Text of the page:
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(Un)Becoming a Fitness Doper: Negotiating the Meaning of Illicit Drug Use in a Gym and Fitness Context

Journal article
Authors Jesper Andreasson
Thomas Johansson
Published in Journal of Sport and Social Issues
Volume 44
Issue 1
Pages 93-109
ISSN 0193-7235
Publication year 2020
Published at Department of Education, Communication and Learning
Pages 93-109
Language en
Keywords fitness doping, fitness culture, bodybuilding, trajectories, exit processes, doping prevention
Subject categories Sociology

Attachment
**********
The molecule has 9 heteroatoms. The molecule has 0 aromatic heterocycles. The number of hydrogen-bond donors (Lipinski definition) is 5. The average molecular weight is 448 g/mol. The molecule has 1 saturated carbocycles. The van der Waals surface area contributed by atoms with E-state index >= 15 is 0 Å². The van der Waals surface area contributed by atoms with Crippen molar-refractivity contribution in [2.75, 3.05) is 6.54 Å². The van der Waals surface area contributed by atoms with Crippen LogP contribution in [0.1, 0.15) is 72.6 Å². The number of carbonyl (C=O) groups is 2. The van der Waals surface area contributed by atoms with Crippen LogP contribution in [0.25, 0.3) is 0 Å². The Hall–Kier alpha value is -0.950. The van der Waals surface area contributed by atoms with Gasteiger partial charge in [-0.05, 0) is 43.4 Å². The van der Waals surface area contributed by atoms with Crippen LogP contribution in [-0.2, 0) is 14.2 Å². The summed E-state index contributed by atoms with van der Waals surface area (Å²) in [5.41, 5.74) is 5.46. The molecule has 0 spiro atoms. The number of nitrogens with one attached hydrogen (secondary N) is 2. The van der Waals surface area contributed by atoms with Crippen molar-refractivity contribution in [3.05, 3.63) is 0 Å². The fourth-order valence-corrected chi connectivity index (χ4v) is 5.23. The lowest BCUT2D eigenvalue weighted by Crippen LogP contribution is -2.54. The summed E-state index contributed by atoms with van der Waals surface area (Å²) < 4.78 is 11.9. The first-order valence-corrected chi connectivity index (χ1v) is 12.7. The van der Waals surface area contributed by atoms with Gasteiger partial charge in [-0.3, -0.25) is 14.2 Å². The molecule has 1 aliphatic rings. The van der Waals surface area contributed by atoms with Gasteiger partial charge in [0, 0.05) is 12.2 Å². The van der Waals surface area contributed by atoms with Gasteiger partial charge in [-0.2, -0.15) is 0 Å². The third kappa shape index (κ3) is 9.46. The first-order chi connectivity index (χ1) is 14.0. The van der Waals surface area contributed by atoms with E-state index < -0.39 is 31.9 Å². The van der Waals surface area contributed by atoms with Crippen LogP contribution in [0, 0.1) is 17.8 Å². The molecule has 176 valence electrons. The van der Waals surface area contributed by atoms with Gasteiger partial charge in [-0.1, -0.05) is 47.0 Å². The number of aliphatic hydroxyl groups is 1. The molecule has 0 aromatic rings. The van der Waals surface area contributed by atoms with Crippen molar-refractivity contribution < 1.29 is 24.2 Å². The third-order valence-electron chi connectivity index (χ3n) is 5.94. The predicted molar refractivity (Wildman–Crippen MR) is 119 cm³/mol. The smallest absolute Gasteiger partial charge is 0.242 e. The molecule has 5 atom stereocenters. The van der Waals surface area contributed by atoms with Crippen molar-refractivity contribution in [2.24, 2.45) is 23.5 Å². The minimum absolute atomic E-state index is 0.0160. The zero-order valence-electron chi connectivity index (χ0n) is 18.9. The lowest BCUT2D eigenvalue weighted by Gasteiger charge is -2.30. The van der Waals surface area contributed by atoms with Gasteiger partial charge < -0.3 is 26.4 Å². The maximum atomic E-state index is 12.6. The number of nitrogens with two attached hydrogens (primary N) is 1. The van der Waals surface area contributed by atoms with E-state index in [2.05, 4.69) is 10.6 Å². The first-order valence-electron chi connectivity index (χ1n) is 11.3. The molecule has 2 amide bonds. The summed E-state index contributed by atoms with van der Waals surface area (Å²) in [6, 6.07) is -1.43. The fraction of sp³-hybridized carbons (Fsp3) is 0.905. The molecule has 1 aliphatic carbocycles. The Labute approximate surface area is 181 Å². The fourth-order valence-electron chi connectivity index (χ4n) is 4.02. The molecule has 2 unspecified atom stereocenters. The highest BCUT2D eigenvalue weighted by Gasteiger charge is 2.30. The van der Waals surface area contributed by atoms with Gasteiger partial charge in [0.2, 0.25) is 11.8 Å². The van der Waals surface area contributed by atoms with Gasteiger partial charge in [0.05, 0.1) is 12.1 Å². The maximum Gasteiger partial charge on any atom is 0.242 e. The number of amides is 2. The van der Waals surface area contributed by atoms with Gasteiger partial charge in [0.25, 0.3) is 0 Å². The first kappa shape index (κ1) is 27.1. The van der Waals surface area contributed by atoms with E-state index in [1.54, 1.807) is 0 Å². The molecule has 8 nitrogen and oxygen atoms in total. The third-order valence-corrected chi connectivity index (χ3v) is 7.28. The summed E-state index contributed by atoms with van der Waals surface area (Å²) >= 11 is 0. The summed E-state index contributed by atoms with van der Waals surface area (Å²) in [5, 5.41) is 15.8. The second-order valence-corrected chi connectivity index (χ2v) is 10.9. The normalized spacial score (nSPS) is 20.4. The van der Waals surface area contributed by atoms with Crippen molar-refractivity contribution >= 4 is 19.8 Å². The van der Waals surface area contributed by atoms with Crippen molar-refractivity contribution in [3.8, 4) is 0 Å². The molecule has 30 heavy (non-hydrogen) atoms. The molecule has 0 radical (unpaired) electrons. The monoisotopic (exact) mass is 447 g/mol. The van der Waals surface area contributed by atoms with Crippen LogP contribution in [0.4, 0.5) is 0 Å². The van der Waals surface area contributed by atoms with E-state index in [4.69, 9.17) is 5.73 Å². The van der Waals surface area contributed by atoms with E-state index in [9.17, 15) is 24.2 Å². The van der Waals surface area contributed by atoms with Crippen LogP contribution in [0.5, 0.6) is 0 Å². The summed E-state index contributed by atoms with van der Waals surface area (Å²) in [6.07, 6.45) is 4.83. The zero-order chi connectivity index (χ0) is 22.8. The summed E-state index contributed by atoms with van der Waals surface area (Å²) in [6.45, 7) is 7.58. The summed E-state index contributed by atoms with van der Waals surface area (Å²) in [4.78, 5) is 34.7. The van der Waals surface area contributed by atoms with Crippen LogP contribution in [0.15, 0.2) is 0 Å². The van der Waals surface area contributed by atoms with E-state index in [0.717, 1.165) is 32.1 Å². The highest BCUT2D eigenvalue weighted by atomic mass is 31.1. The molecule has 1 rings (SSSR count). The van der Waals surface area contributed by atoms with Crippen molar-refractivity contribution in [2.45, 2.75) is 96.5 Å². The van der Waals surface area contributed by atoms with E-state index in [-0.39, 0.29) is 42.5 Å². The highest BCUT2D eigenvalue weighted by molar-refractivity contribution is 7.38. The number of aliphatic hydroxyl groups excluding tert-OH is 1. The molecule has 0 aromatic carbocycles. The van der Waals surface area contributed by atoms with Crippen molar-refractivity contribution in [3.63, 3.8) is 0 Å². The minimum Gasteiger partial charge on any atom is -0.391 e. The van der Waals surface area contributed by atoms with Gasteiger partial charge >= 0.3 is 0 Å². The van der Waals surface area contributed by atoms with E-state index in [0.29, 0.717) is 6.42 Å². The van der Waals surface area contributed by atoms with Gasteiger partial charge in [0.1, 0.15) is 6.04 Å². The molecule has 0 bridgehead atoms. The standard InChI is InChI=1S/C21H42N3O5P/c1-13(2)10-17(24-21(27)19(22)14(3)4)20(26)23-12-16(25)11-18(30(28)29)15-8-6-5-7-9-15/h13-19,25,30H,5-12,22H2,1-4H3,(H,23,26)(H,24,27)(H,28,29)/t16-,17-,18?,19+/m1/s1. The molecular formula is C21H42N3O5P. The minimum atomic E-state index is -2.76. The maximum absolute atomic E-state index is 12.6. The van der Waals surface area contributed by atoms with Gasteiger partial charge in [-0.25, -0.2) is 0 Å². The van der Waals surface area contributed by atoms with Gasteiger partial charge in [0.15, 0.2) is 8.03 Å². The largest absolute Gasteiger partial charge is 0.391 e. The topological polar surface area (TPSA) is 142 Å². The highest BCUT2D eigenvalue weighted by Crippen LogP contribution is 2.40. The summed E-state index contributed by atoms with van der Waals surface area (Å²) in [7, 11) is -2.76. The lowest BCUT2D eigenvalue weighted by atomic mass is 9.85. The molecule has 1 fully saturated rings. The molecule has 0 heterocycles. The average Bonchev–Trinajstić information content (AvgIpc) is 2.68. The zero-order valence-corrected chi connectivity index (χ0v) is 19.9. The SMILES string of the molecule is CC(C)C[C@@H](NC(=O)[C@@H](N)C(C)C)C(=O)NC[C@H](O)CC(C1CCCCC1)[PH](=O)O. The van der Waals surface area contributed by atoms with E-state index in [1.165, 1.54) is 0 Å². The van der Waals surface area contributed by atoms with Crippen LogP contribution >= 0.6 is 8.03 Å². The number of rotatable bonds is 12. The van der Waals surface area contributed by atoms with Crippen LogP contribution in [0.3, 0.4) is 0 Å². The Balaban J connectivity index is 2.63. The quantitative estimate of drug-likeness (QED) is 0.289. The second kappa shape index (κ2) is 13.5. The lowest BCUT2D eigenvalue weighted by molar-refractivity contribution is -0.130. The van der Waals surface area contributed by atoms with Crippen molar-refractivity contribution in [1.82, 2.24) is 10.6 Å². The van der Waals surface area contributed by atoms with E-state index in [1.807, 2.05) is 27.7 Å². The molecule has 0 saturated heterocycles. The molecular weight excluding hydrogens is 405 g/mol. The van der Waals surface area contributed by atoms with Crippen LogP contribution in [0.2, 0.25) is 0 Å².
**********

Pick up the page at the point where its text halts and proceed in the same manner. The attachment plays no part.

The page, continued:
The widespread availability of doping and its growing prevalence among fitness groups has contributed greatly to the realization of an emergent public health issue. Emanating from an ethnographic study in Sweden, the purpose of this study was to describe and analyze the processes involved in becoming and “unbecoming” a fitness doping user. The study employs a cultural and sociological perspective as its theoretical framework and discusses how the participating users gradually develop their knowledge about the drugs and how the process of becoming a user is negotiated in relation to ideas and ideals concerning health, gender, and individual freedom and Swedish law. Regarding exit processes, (re)entering into what is perceived to be an ordinary “normal” life was seldom a straightforward process. To understand the complex and sometimes complicated transition processes involved in becoming respectively unbecoming a fitness doper, the results highlight the limitations of using stage models for understanding exit process as heuristic tools. Furthermore, the article argue for the necessity to investigate the negotiations of fitness doping, taking place in the intersection between subcultural affiliations/spaces, doping legislation, and mainstream perceptions of living a “Normal” life. It is argued that processes of (un)becoming a fitness doper are anything but linear and thus need to be understood in relation to sociocultural belonging and ongoing negotiation of the individual’s sense of self.

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